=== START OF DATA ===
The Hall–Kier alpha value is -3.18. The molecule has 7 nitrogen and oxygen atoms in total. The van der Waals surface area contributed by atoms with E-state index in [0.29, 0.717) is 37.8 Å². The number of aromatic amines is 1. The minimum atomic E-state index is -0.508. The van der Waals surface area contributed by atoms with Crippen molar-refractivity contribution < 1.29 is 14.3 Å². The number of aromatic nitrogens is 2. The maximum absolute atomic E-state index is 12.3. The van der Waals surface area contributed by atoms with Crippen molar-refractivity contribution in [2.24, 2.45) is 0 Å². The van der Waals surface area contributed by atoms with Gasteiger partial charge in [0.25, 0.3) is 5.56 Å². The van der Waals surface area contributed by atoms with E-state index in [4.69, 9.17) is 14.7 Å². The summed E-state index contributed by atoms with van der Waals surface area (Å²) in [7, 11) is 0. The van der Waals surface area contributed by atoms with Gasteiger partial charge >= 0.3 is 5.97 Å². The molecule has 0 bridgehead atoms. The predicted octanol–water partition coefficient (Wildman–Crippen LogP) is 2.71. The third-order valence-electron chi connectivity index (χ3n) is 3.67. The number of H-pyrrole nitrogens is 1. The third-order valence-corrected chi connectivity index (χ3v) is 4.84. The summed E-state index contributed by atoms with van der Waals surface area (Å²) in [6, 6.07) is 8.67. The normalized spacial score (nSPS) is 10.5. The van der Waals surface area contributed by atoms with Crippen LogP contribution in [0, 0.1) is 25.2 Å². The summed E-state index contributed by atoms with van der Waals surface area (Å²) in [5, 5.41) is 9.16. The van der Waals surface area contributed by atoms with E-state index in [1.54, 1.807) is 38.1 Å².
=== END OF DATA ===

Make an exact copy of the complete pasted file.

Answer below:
The Hall–Kier alpha value is -3.18. The molecule has 7 nitrogen and oxygen atoms in total. The van der Waals surface area contributed by atoms with E-state index in [0.29, 0.717) is 37.8 Å². The number of aromatic amines is 1. The minimum atomic E-state index is -0.508. The van der Waals surface area contributed by atoms with Crippen molar-refractivity contribution < 1.29 is 14.3 Å². The number of aromatic nitrogens is 2. The maximum absolute atomic E-state index is 12.3. The van der Waals surface area contributed by atoms with Crippen molar-refractivity contribution in [2.24, 2.45) is 0 Å². The van der Waals surface area contributed by atoms with Gasteiger partial charge in [0.25, 0.3) is 5.56 Å². The van der Waals surface area contributed by atoms with E-state index in [4.69, 9.17) is 14.7 Å². The summed E-state index contributed by atoms with van der Waals surface area (Å²) in [7, 11) is 0. The van der Waals surface area contributed by atoms with Gasteiger partial charge >= 0.3 is 5.97 Å². The molecule has 0 bridgehead atoms. The predicted octanol–water partition coefficient (Wildman–Crippen LogP) is 2.71. The third-order valence-electron chi connectivity index (χ3n) is 3.67. The number of H-pyrrole nitrogens is 1. The third-order valence-corrected chi connectivity index (χ3v) is 4.84. The summed E-state index contributed by atoms with van der Waals surface area (Å²) in [6, 6.07) is 8.67. The normalized spacial score (nSPS) is 10.5. The van der Waals surface area contributed by atoms with Crippen LogP contribution in [0, 0.1) is 25.2 Å². The summed E-state index contributed by atoms with van der Waals surface area (Å²) in [5, 5.41) is 9.16. The van der Waals surface area contributed by atoms with E-state index in [1.54, 1.807) is 38.1 Å².